Appel HM, Martin MM (1990) Gut redox conditions in herbivorous lepidopteran larvae. J Chem Ecol 16:3277–3290. https://doi.org/10.1007/BF00982098
Barbehenn RV (2002) Gut-based antioxidant enzymes in a polyphagous and a graminivorous grasshopper. J Chem Ecol 28:1329–1347. https://doi.org/10.1023/A:1016288201110
Barbehenn RV, Constabel C (2011) Tannins in plant-herbivore interactions. Phytochemistry 72:1551–1565. https://doi.org/10.1016/j.phytochem.2011.01.040
Barbehenn RV, Martin MM, Hagerman AE (1996) Reassessment of the roles of the peritrophic envelope and hydrolysis in protecting polyphagous grasshoppers from ingested hydrolyzable tannins. J Chem Ecol 22:1901–1919. https://doi.org/10.1007/BF02028511
Barbehenn RV, Jones CP, Yip L, Tran L, Constabel CP (2007) Limited impact of elevated levels of polyphenol oxidase on tree-feeding caterpillars: assessing individual plant defenses with transgenic poplar. Oecologia 154:129–140. https://doi.org/10.1007/s00442-007-0822-z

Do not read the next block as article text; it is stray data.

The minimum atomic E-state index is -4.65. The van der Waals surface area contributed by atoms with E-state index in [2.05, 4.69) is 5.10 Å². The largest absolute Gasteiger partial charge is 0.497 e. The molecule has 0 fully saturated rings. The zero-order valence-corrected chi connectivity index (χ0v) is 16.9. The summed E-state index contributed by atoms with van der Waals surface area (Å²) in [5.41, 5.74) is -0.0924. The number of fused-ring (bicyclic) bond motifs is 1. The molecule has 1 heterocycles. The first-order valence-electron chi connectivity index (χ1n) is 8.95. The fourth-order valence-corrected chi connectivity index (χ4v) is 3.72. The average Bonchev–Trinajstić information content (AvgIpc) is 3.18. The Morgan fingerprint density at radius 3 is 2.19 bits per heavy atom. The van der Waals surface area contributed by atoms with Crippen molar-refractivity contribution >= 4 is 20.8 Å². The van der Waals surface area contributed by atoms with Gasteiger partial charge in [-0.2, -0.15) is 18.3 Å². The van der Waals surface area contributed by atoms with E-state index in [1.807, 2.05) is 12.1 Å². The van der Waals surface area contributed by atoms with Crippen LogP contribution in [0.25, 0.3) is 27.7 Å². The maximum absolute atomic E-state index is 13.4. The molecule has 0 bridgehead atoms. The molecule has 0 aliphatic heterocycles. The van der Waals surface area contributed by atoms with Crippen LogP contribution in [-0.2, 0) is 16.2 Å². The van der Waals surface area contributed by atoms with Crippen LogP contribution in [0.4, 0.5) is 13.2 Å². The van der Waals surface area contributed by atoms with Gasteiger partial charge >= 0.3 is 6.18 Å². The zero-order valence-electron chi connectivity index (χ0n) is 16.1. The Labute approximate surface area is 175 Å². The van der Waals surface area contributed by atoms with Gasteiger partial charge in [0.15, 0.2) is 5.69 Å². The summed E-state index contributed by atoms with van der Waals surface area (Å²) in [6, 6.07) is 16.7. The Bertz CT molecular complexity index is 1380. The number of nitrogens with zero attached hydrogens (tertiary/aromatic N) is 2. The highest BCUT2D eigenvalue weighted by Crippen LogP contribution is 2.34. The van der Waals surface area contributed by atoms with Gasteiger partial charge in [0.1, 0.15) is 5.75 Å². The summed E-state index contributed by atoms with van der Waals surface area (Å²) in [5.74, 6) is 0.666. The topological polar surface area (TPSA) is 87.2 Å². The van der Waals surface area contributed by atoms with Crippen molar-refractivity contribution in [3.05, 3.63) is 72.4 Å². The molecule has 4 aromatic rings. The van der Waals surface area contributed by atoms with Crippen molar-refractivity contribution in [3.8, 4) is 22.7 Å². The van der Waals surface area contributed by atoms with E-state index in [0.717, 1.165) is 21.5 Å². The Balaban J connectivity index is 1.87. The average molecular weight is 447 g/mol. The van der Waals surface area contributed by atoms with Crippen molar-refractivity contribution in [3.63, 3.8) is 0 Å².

Benjamini Y, Hochberg Y (1995) Controlling the false discovery rate: a practical and powerful approach to multiple testing. R Stat Soc 57:289–300
Boateng K, Hawkins BJ, Constabel CP, Yanchuk AD, Fellenberg C (2020) Red alder defense mechanisms against western tent caterpillar defoliation. Can J For Res (in press)
Boeckler GA, Gershenzon J, Unsicker SB (2011) Phenolic glycosides of the Salicaceae and their role as anti-herbivore defenses. Phytochemistry 72:1497–1509. https://doi.org/10.1016/j.phytochem.2011.01.038